Brilliantly condensing the opening of Waggner’s film in which Lon Chaney, Jr. meets a comely young lady, purchases a wolf-headed cane, runs across a gypsy camp and is bitten by a lycanthrope, Ginsberg carves a shimmering chiaroscuro of flamboyant colors out of the Hungarian (actually Long Island) darkness, playing on our knowledge of the legend in order to present the events in heavily elided form. Seeking self-exile after a too cozy relationship with both the United States president and his daughter, reporter Jack Whittier (Dean Stockwell) finds himself undergoing the same trajectory of woman, cane, gypsies and werewolf attack. The difference from the Universal classic, however, is clearly signaled: after being bitten, Whittier immediately suspects a commie plot.

If Waggner’s film charted a tension between belief in werewolves and a skepticism based on science, Ginsberg’s central ploy is to replace the second item in the equation with the need to scapegoat political subversives and minorities. There is no longer any question of rational, scientific explanations for the series of murders that newly lycanthropized Whittier begins committing once he returns to Washington and accepts a job as White House assistant press secretary. (The film’s view of science is limited to a sole representative—a sinister little person who performs Frankenstein-like experiments in the bowels of a government building and seems to wield an immense amount of power over the president. Not surprisingly he’s named Dr. Kiss[inger].)

Instead, for an administration under siege, dealing with the “south east Asian situation” abroad and the threat of “current subversive trends” like hippies demonstrating, at home, all the while trying to manipulate the press into supporting an upcoming judicial nomination, the blame must be shifted elsewhere. Whittier describes his hero, the president, as a cross between Abraham Lincoln and Jesus Christ, but mostly the POTUS comes off as ineffectual, his liberal tendencies counteracted by the more militant voices in his administration. After an early killing, an influential cabinet member declares it to be the work of the “Panthers” and immediately picks up an innocent black bystander for the crime. When the killings continue, talk of Communist brainwashing begins to flow across the inner circles of Washington.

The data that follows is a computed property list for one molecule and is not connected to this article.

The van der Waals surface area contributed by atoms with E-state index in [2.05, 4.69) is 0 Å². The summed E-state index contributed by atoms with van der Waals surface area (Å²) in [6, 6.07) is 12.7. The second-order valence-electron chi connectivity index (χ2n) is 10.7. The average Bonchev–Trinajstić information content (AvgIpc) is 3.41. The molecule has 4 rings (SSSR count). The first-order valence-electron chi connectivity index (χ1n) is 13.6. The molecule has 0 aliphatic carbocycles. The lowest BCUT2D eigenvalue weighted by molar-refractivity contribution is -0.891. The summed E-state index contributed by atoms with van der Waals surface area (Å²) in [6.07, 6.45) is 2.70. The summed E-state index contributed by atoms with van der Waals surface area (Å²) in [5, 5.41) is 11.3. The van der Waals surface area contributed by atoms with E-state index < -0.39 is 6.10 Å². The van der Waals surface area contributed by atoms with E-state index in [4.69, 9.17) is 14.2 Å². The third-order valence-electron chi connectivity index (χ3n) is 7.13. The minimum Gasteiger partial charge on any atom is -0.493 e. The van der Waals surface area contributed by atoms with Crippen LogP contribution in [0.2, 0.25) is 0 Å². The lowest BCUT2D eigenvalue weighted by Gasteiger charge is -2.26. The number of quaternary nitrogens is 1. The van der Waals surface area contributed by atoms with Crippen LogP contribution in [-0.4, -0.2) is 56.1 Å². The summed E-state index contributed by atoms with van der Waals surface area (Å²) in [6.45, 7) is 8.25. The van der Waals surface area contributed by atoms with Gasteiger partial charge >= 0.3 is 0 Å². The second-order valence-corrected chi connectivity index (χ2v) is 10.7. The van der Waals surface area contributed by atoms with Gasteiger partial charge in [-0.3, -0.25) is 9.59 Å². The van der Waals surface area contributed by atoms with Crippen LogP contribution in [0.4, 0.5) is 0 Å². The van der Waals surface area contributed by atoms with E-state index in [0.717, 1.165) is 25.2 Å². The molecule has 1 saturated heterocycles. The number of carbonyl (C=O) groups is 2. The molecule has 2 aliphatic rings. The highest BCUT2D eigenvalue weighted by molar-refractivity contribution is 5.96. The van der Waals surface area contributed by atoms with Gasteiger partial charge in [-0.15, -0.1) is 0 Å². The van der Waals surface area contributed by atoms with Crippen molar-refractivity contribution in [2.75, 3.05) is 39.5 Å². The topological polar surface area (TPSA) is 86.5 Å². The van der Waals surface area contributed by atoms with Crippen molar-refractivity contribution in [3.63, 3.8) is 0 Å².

But, as in the Waggner, the wolf is very much real. Just what that creature is supposed to represent is another question. Clearly, the figure is meant to invoke some essential rottenness at the heart of the governmental/journalist enterprise. And yet, the contagion was picked up, not at home, but behind the iron curtain, transmitted by a foreign creature. Similarly, there is no particular rhyme or reason to Whittier’s killings. Although a good number of them are attacks on powerful, middle-aged woman, he seems just as likely to kill anyone with whom he comes into contact. Interpretative coherence, though, is clearly not what the film is after; it relies instead on a totality of vision, one intensely attuned to a specific set of political circumstances, but suggestive of a general putrefaction. The film can be overwhelming in its relentless stockpiling of detail, in DP Bob Baldwin’s lovely, textured camerawork and in its all-purpose sourness of vision. Significantly, Ginsberg did not direct another film for 26 years.